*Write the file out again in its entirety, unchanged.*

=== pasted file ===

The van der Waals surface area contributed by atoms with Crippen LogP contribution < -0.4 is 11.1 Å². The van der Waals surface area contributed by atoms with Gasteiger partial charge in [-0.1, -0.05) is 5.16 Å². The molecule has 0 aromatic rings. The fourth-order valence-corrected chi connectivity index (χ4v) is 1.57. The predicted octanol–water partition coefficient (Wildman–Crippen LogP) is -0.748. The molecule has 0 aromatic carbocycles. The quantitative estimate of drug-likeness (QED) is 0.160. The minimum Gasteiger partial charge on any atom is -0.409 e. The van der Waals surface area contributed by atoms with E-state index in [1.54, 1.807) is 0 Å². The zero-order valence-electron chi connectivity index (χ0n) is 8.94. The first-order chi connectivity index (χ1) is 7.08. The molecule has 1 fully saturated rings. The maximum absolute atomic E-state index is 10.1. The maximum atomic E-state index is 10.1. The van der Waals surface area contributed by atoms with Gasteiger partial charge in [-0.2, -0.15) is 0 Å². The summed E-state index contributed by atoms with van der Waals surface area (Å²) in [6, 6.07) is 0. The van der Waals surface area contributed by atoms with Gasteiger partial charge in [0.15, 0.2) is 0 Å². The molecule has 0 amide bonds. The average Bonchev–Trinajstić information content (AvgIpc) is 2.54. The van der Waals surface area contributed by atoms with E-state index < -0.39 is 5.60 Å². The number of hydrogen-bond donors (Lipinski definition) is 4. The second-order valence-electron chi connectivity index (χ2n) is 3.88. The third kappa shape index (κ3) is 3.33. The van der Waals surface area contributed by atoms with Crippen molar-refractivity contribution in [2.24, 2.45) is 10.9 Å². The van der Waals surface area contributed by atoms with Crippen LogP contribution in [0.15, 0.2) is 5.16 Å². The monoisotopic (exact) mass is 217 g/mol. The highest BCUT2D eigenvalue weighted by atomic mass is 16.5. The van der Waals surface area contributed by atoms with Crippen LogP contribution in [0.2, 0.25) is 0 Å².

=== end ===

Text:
The van der Waals surface area contributed by atoms with Crippen LogP contribution < -0.4 is 11.1 Å². The van der Waals surface area contributed by atoms with Gasteiger partial charge in [-0.1, -0.05) is 5.16 Å². The molecule has 0 aromatic rings. The fourth-order valence-corrected chi connectivity index (χ4v) is 1.57. The predicted octanol–water partition coefficient (Wildman–Crippen LogP) is -0.748. The molecule has 0 aromatic carbocycles. The quantitative estimate of drug-likeness (QED) is 0.160. The minimum Gasteiger partial charge on any atom is -0.409 e. The van der Waals surface area contributed by atoms with E-state index in [1.54, 1.807) is 0 Å². The zero-order valence-electron chi connectivity index (χ0n) is 8.94. The first-order chi connectivity index (χ1) is 7.08. The molecule has 1 fully saturated rings. The maximum absolute atomic E-state index is 10.1. The maximum atomic E-state index is 10.1. The van der Waals surface area contributed by atoms with Gasteiger partial charge in [-0.2, -0.15) is 0 Å². The summed E-state index contributed by atoms with van der Waals surface area (Å²) in [6, 6.07) is 0. The van der Waals surface area contributed by atoms with Gasteiger partial charge in [0.15, 0.2) is 0 Å². The molecule has 0 amide bonds. The average Bonchev–Trinajstić information content (AvgIpc) is 2.54. The van der Waals surface area contributed by atoms with E-state index < -0.39 is 5.60 Å². The number of hydrogen-bond donors (Lipinski definition) is 4. The second-order valence-electron chi connectivity index (χ2n) is 3.88. The third kappa shape index (κ3) is 3.33. The van der Waals surface area contributed by atoms with Crippen molar-refractivity contribution in [2.24, 2.45) is 10.9 Å². The van der Waals surface area contributed by atoms with Crippen LogP contribution in [0.15, 0.2) is 5.16 Å². The monoisotopic (exact) mass is 217 g/mol. The highest BCUT2D eigenvalue weighted by atomic mass is 16.5. The van der Waals surface area contributed by atoms with Crippen LogP contribution in [0.2, 0.25) is 0 Å².